I got a letter from the little Bryant girl, and she was raising all kind of hell about a blonde.  I only know the girl, and she said in the letter she wasn’t playing second to anyone (what a laugh).  I guess she will learn.

Well I guess I had better cut this, as I will be up early in the morning, and the sleep will come in good.

Love to all,


© Cindy Farrar Bryan and The Arrowhead Club, 2013

June 28, 1944 Letter from Ed Farrar to His Mother

Ed Farrar’s last letter to his mother before leaving the states for combat duty.  The reference to “my boy” is his younger brother, Gene, who would have been 13 at the time.  Also at home would have been his younger sister, Beverly, only 7 in 1944.  Ed needed to be able to send money home to help support the family as his father was gravely ill and bedridden, unable to work.  Payday in the service during WWII must not have been consistent as you can read below.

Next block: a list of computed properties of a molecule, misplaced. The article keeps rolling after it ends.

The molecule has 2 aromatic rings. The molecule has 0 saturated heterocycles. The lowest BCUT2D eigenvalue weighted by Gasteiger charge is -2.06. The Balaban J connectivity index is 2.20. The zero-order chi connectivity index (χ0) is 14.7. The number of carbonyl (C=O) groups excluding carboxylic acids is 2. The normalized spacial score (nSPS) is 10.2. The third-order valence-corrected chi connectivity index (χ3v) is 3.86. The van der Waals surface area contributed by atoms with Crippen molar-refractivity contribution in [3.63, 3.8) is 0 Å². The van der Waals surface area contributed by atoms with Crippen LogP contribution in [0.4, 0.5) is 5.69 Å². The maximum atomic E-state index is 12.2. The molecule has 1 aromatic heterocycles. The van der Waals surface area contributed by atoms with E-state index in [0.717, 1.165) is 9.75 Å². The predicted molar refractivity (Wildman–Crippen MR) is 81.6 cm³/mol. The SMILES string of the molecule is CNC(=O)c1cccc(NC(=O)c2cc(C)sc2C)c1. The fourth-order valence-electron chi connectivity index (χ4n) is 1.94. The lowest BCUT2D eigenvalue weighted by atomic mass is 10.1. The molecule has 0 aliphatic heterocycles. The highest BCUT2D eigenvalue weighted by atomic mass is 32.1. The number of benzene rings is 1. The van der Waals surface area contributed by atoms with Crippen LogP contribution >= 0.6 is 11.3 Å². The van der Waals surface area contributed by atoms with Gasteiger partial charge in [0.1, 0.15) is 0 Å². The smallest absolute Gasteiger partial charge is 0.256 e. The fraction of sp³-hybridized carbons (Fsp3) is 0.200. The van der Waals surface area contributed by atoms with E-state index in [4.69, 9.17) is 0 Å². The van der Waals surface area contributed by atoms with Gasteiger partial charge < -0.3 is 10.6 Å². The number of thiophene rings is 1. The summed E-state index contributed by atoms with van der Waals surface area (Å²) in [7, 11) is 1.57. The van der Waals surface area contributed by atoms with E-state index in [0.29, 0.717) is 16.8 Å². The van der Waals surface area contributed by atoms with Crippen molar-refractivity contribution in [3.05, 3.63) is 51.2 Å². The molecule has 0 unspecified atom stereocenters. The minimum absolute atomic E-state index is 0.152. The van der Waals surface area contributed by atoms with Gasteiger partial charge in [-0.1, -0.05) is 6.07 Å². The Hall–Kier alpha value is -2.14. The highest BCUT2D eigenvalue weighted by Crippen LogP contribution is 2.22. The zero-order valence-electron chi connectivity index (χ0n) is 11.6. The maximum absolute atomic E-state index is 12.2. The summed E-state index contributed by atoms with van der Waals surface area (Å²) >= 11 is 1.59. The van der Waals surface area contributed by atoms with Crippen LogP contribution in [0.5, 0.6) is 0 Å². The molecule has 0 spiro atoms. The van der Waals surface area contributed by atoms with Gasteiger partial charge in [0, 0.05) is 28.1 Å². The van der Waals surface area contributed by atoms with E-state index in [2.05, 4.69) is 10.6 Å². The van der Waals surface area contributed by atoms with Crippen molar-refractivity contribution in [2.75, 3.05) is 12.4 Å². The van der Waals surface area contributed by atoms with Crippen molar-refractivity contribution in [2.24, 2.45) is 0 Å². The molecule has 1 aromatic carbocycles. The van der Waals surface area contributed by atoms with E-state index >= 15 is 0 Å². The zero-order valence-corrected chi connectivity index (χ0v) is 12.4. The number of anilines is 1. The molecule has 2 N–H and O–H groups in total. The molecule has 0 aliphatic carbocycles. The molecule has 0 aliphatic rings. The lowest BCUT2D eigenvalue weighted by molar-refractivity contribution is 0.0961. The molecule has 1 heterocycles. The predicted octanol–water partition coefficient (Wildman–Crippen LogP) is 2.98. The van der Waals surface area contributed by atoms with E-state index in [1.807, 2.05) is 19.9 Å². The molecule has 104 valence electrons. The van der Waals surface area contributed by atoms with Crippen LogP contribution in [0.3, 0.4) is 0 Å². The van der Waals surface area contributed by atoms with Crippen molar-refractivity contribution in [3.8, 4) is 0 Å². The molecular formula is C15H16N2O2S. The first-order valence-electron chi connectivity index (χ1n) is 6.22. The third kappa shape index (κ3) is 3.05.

June 28, 1944

Dear Mother:

In just a little while and we will be on our way.  I wish I could tell you where to, but it just isn’t being done this season.  I can tell you we will stay once more in the States, and I will try to drop you a line from there.  I am in the ship now.  We have everything packed, and we are taking time about watching it until take-off time.

This is one of the best places I have been in some time, and I hate to leave it without going to town once more.

I am sorry about sending you any money before I leave, but they didn’t pay us, and there was so much to do, that there was nothing we could do about it.